Clever tech: Hybrid BMWs will be able to detect when they’re entering a low emission zone and turn off their combustion engines
Smart hybrid cars that automatically switch off their engines to run purely on electric power when they enter city clean-air zones have been launched in Britain by German car giant BMW.
In a world first, London and Birmingham are among the cities chosen to pioneer the new zero-emissions technology which is now being fitted to BMW’s most popular plug-in hybrid vehicles.
More cities across the UK and Ireland will be added in future, as well as those on the Continent.
Despite this technology, the clever ‘clean’ plug-in cars will still not be eligible to enter the low emission zones free of charge and are still inclusive of the Government’s controversial ban on all but pure electric vehicles within 15 years.
The new BMW system uses sophisticated sat-nav technology to create an electronic or virtual frontier around a defined area of a town or city – so that once the car crosses it, the vehicle’s electronic ‘brain’ knows to switch to pure electric power.
It calls this system ‘GPS geo-fencing’ after the satellite-based Global Positioning System.
When the driver enters his or her final destination on the sat-nav, the works out how much electric charge will be needed to get there using electric-only in the designated zone.
It can conserve charge by running on petrol outside the clean air zone, or warn the driver to charge-up before setting off.
In a world first, London and Birmingham are among the cities chosen to pioneer the new zero-emissions technology which is now being fitted to BMW’s most popular plug-in hybrid vehicles. London already has the ULEZ while Birmingham is set to launch a clean air zone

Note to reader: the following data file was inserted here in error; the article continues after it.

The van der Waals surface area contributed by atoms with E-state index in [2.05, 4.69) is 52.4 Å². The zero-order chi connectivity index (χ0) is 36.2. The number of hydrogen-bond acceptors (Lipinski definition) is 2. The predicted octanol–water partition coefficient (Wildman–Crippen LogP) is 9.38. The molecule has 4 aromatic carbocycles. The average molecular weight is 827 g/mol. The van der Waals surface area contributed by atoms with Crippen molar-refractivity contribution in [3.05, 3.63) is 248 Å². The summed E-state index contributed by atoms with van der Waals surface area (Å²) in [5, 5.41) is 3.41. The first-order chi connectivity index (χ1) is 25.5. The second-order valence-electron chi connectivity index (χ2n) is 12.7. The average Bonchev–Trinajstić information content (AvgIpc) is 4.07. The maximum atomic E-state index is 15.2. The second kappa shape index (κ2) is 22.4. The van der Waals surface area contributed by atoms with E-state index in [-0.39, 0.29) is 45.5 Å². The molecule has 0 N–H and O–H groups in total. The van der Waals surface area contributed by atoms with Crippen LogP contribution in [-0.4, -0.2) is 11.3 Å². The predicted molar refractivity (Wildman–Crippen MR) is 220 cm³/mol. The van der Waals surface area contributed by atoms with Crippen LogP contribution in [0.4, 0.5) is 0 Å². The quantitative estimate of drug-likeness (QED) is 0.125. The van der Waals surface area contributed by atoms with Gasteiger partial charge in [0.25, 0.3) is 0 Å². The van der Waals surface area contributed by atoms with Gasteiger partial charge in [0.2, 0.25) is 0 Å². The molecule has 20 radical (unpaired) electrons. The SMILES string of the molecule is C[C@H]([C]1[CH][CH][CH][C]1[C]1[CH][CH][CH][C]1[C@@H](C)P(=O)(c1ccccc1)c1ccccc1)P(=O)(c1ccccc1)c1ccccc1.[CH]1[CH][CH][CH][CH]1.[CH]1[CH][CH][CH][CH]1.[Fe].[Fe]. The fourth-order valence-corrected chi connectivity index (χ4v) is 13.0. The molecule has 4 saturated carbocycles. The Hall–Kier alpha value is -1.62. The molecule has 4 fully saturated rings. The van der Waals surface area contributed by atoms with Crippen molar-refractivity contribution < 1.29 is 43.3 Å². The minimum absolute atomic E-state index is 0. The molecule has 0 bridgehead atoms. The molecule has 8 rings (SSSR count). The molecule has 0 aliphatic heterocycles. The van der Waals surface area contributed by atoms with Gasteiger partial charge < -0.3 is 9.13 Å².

Despite this technology, the clever ‘clean’ plug-in cars will still not be eligible to enter the low emission zones free of charge and are still inclusive of the Government’s controversial ban on all but pure electric vehicles within 15 years
BMW says it supports the UK Government’s commitment to achieving ‘net zero’ emissions targets by 2050, but believes banning the sale of new plug-in hybrids alongside petrol and diesel cars ‘will confuse consumers’
BMW argues that the plug-in hybrids are an important way of getting motorists used to switch to electric cars, and believes their sale should be allowed beyond 2035 – the date when ministers say the sale of all petrol, diesel and even hybrid and plug-in cars will be banned.
And while it supports the UK Government’s commitment to achieving ‘net zero’ emissions targets by 2050, it believes banning the sale of new plug-in hybrids alongside petrol and diesel cars ‘will confuse consumers’.
Currently, ‘vehicles with a plug’ have only three per cent of UK market share, it notes.